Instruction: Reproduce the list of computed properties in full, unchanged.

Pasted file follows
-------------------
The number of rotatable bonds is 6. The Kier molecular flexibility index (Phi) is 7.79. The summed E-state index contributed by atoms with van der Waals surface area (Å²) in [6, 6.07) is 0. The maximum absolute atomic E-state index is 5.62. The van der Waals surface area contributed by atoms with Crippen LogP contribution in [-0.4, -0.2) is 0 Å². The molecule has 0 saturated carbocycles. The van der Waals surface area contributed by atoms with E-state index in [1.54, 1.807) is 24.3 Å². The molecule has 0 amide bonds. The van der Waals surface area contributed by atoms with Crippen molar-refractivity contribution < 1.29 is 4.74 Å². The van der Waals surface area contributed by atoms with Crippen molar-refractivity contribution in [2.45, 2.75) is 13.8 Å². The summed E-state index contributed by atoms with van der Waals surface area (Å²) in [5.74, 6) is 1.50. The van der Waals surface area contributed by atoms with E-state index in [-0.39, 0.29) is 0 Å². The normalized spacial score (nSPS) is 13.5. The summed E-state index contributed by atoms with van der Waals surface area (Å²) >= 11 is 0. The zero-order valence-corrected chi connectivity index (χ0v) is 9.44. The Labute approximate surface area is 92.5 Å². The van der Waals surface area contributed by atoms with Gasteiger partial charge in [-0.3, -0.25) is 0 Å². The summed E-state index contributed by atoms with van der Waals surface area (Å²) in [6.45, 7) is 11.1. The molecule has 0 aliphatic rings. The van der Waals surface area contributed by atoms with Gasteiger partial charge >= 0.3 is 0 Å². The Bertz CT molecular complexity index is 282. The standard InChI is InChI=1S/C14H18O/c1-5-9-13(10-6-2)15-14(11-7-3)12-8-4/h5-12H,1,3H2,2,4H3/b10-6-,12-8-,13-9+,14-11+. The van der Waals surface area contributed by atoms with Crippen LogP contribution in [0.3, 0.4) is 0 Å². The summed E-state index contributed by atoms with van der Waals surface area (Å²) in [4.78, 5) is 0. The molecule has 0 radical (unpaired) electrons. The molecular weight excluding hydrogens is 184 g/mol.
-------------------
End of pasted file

The number of rotatable bonds is 6. The Kier molecular flexibility index (Phi) is 7.79. The summed E-state index contributed by atoms with van der Waals surface area (Å²) in [6, 6.07) is 0. The maximum absolute atomic E-state index is 5.62. The van der Waals surface area contributed by atoms with Crippen LogP contribution in [-0.4, -0.2) is 0 Å². The molecule has 0 saturated carbocycles. The van der Waals surface area contributed by atoms with E-state index in [1.54, 1.807) is 24.3 Å². The molecule has 0 amide bonds. The van der Waals surface area contributed by atoms with Crippen molar-refractivity contribution < 1.29 is 4.74 Å². The van der Waals surface area contributed by atoms with Crippen molar-refractivity contribution in [2.45, 2.75) is 13.8 Å². The summed E-state index contributed by atoms with van der Waals surface area (Å²) in [5.74, 6) is 1.50. The van der Waals surface area contributed by atoms with E-state index in [-0.39, 0.29) is 0 Å². The normalized spacial score (nSPS) is 13.5. The summed E-state index contributed by atoms with van der Waals surface area (Å²) >= 11 is 0. The zero-order valence-corrected chi connectivity index (χ0v) is 9.44. The Labute approximate surface area is 92.5 Å². The van der Waals surface area contributed by atoms with Gasteiger partial charge in [-0.3, -0.25) is 0 Å². The summed E-state index contributed by atoms with van der Waals surface area (Å²) in [6.45, 7) is 11.1. The molecule has 0 aliphatic rings. The van der Waals surface area contributed by atoms with Gasteiger partial charge >= 0.3 is 0 Å². The Bertz CT molecular complexity index is 282. The standard InChI is InChI=1S/C14H18O/c1-5-9-13(10-6-2)15-14(11-7-3)12-8-4/h5-12H,1,3H2,2,4H3/b10-6-,12-8-,13-9+,14-11+. The van der Waals surface area contributed by atoms with Crippen LogP contribution in [0.3, 0.4) is 0 Å². The summed E-state index contributed by atoms with van der Waals surface area (Å²) in [4.78, 5) is 0. The molecule has 0 radical (unpaired) electrons. The molecular weight excluding hydrogens is 184 g/mol.